My children are seven and four, so I’m regularly involved in the typical play group discussions and I know how powerful that “mom word-of-mouth” can be. However, these most recent interactions tapped into my inner researcher and I couldn’t help but mentally note what was happening.
In the first example, four moms, all with young children, were discussing the apps on their smartphones. When the conversation turned specifically to grocery shopping, one mom had us captivated when she talked about her positive experience with a shopping-from-home service offered by a grocery store. What is so telling about this anecdote is that by the end of the night, two of the other moms had already decided to give it try and had told two more people about it. Kudos to that grocery store, for this is exactly what marketers are told to do: get moms to talk about their product or service.
The other takeaway from that experience is that app download and usage is very relevant to moms, especially for utility. The eMarketer report, “Moms: Riding the Mobile Wave,” cites data indicating that moms are actually downloading more apps than non- moms. According to research conducted by Women at NBCU, moms who do download apps, download more of them than the average smartphone owner. Furthermore, moms with children 0 to 5 years old have the most apps, with 18.69 on average, compared to non-moms who average 17.8 apps.
In my other “a-ha” moment, I was at a party that took place in a restaurant. At one point I noticed five (!) children all ranging in age from 4 to 7 years old, playing on mom’s smartphone. I have seen this many times in individual cases but it was very eye-opening to see them all simultaneously, nonchalantly playing on the phones. This was clearly a regular occurrence for all of these kids and their parents. In the 2011 study “21st Century Mobile Moms Report” from Babycenter, it was noted that 52% of moms have ten or more apps downloaded and about 25% of those apps were for her kids.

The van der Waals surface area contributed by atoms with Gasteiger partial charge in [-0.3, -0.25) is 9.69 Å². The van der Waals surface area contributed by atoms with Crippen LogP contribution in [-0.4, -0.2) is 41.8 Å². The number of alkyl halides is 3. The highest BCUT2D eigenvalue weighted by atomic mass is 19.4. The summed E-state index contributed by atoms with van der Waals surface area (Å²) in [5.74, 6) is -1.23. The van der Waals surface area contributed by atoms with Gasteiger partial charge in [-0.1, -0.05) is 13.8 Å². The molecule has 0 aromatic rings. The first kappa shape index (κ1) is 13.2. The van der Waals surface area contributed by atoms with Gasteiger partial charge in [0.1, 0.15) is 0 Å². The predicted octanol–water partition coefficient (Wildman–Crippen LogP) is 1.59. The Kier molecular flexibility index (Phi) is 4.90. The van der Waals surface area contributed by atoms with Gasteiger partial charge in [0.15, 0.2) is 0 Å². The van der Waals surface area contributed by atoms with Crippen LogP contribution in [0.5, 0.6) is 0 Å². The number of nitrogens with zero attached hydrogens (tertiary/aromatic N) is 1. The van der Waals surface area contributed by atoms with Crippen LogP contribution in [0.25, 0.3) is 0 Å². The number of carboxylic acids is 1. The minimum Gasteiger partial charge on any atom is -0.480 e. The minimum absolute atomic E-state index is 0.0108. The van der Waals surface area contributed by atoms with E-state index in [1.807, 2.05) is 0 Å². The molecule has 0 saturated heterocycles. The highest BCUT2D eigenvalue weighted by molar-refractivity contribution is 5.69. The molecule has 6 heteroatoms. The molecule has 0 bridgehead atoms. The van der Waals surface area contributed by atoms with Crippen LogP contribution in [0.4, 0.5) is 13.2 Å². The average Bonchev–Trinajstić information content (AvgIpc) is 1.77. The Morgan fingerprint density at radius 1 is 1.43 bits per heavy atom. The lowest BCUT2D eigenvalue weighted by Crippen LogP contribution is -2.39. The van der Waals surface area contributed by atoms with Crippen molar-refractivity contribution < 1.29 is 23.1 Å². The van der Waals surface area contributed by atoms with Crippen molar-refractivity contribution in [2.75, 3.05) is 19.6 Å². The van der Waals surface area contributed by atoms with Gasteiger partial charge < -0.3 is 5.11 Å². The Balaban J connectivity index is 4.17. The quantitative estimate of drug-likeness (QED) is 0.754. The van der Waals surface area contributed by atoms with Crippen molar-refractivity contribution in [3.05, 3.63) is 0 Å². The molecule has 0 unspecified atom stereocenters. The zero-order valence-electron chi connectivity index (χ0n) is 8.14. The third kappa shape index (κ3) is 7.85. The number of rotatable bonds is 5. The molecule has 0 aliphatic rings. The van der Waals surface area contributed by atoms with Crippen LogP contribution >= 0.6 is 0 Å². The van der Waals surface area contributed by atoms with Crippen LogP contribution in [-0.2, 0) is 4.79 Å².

It is evident that the dependence on smartphones will continue, and as the mobile technology advances to make more apps available, smartphone ownership among moms will likely rise even faster. Moms need apps almost as much as they need shoes…almost.
…At least, according to this article in the Boston Herald, which cites data from our Moms and Media: 2011 study about Moms and their social media usage. The article goes on to note the following:
“It’s undeniable that moms are shaping how people of all ages are using Facebook — moving away from the site’s early voyeuristic tendencies and toward relationship-building and information-sharing. As moms’ numbers on Facebook continue to grow, so will their impact. And you can bet it will be bigger than making sure we don’t drop any F-bombs in our status updates.”
With busy lifestyles and evolving technology geared toward everything mobile, getting a message to Mom via traditional means is becoming dated and often futile. We know from our Moms and Media: 2011 study that Moms are heavy Internet users, spending more than 2.5 hours online per day. Logically, getting to them on the Internet is the first step. However, the standard ads and typical banners are likely to get overlooked, especially on an already crowded site.